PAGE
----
I recognize that we all people watch. It’s human nature. We notice things and we make assumptions. Then sometimes, we take our assumptions a step further and make judgments and often, when in the presence of others, we turn those judgments into jokes to be shared. I’m not the moral authority on anything, but I suggest using more empathy and I encourage folks to not be so quick to make assumptions and harsh judgments.
I’ve been blogging since November of 2006. Wow. Really?? Yes, really. I had to go back to the archives to confirm the date. I never actually thought I would blog this long, but I love getting my thoughts out. An unexpected by-product occurred when I started “meeting” and getting to know other bloggers and commenters. I’m one of those bloggers that walks the line between anonymity and being known. I started off completely anonymous, barring my initials of course, then along the way I met other bloggers who’ve posted my picture and name on their sites, with links back to me my site. No biggie, I’m not wanted by law enforcement. Eventually, family and friends who don’t blog asked me to post my blogs to facebook. I complied without giving it too much thought. Not quite so anonymous anymore, huh?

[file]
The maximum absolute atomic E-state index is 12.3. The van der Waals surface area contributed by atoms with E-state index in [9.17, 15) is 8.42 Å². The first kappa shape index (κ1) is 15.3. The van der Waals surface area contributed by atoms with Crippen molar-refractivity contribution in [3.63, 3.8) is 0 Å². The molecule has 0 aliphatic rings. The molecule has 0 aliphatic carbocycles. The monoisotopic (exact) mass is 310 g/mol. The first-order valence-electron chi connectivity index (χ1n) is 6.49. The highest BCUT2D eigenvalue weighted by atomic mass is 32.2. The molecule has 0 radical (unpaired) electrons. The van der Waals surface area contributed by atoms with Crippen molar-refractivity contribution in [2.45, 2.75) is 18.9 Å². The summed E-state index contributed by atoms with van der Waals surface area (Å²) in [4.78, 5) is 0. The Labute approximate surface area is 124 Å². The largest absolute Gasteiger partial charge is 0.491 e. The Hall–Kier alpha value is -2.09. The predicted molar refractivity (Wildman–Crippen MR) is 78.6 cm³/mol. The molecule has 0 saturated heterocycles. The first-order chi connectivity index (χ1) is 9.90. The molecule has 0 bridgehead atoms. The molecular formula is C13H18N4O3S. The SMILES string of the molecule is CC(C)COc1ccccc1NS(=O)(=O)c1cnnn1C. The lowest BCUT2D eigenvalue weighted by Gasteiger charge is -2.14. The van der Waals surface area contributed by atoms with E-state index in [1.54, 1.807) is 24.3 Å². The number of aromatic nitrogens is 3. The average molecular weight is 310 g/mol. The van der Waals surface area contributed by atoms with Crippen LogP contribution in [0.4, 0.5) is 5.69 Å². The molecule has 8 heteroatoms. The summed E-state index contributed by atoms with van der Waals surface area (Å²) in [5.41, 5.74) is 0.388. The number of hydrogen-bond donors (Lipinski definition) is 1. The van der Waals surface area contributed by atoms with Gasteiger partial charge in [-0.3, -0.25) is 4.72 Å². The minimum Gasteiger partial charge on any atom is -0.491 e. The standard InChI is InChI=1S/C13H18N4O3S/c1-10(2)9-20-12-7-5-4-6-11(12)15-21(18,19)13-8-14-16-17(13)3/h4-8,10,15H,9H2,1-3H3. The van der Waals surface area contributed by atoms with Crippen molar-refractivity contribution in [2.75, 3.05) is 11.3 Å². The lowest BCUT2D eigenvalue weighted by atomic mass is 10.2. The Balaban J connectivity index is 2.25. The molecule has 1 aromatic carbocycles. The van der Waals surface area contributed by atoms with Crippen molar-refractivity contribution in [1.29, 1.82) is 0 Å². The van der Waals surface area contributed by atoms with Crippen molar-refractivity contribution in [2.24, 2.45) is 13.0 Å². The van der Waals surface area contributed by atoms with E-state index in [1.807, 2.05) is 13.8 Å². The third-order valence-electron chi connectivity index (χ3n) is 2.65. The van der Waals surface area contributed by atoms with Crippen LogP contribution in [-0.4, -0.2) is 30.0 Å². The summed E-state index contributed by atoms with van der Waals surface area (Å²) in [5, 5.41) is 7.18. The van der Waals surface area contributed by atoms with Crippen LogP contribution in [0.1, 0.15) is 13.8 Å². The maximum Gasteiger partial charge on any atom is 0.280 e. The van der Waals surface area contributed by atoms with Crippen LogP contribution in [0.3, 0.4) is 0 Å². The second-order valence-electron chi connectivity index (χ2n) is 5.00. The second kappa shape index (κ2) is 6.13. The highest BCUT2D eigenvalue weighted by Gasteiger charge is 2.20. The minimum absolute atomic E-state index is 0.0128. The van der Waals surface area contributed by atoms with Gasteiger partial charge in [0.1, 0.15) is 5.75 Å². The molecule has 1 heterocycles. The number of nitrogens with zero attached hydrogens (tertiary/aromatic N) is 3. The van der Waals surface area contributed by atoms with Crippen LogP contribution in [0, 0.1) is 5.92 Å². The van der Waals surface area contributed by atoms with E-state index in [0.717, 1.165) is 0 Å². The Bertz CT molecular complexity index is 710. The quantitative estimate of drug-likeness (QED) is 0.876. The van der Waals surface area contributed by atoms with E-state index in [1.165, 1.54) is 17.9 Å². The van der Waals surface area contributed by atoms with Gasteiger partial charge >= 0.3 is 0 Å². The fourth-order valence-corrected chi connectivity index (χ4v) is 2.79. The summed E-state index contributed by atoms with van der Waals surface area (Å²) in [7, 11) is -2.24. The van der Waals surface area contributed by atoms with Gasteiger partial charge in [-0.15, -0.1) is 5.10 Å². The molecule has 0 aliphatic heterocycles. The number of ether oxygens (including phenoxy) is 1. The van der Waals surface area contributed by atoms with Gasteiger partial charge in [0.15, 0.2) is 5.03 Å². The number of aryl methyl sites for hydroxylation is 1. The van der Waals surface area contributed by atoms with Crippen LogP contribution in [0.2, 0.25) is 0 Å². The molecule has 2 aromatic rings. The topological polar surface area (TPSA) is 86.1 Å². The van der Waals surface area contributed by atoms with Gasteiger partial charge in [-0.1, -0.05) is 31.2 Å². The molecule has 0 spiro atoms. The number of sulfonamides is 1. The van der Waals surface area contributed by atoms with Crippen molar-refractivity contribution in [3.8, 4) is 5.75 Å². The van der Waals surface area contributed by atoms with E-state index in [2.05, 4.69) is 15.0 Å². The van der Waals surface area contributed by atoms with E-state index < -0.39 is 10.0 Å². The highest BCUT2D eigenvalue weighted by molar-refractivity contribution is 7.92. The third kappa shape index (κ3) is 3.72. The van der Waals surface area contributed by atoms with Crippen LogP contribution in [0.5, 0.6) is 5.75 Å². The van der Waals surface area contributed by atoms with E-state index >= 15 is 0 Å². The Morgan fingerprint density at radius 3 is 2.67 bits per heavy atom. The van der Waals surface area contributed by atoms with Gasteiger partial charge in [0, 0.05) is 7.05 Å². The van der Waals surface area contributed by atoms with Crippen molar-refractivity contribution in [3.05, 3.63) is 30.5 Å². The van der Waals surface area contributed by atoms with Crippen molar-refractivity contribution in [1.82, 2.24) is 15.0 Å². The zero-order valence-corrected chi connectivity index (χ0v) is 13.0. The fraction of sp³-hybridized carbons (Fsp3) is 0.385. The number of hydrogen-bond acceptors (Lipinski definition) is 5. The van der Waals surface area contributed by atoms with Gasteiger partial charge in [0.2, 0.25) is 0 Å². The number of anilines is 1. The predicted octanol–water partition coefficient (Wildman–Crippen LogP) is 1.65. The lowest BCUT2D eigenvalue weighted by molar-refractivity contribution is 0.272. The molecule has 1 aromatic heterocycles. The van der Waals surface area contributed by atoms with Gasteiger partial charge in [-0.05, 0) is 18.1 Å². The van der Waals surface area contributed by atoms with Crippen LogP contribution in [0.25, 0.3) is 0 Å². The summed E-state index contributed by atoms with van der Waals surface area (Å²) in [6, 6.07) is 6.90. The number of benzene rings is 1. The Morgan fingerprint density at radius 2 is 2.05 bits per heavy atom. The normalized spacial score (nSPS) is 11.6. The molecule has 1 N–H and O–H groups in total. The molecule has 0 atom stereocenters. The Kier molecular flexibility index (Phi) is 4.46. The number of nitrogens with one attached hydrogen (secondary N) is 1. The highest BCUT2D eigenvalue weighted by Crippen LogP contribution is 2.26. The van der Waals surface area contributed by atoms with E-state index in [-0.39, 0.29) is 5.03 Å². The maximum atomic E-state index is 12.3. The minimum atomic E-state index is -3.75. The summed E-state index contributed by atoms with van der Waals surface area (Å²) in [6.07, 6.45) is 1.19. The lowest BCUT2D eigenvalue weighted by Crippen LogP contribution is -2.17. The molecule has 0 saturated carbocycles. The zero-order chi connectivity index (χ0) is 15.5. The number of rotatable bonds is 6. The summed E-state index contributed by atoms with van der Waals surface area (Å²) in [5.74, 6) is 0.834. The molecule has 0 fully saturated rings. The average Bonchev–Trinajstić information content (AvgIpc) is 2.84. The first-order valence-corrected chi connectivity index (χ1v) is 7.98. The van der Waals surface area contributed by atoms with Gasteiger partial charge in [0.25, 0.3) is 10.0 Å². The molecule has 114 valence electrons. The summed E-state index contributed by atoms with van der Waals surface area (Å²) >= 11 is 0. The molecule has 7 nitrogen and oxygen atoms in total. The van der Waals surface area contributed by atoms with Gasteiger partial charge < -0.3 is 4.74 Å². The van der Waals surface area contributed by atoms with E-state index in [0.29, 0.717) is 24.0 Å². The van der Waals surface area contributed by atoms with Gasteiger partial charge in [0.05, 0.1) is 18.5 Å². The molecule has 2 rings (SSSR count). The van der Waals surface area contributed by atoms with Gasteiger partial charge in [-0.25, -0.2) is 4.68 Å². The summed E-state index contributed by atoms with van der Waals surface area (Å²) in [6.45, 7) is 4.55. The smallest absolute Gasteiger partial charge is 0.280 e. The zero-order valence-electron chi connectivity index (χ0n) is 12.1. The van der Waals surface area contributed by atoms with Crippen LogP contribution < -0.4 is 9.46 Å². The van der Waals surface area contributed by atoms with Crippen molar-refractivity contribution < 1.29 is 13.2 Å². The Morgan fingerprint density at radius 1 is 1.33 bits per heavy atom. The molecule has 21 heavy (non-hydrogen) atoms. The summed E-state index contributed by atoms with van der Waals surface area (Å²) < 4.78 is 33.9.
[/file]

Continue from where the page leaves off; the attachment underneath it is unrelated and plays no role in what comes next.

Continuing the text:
I’ve been having an internal debate over a few issues that I don’t speak about on the blog. Then two things happened – Sunday’s “Stream of Conciousness” topic was “What are some things you wish you could blog about but can’t?”. One of my blog buddies, Rose’s Daughter, opened up in her post. I felt myself leaning toward publishing a draft that has been sitting for months. Yesterday, the Centers for Disease Control released new findings regarding autism in America. I sat at the computer this morning and started typing.
In January 2011, my fantastically happy, rambunctious, clever two-year old son was diagnosed with autism spectrum disorder (for the purpose of this post, I’m simply going to refer to it as autism) I’d never met anyone with autism and it simply wasn’t something that I heard discussed often. Of course I knew it existed, but like most people, my only real point of reference was Dustin Hoffman’s brilliant performance in “Rain Man“. Announced yesterday, 1 in 88 children (1 in 54 boys and 1 in 252 girls) in the US have autism. One in 88 children? One in 54 boys? Think of 2 elementary school classrooms. At least one (if not more) of those boys will have autism.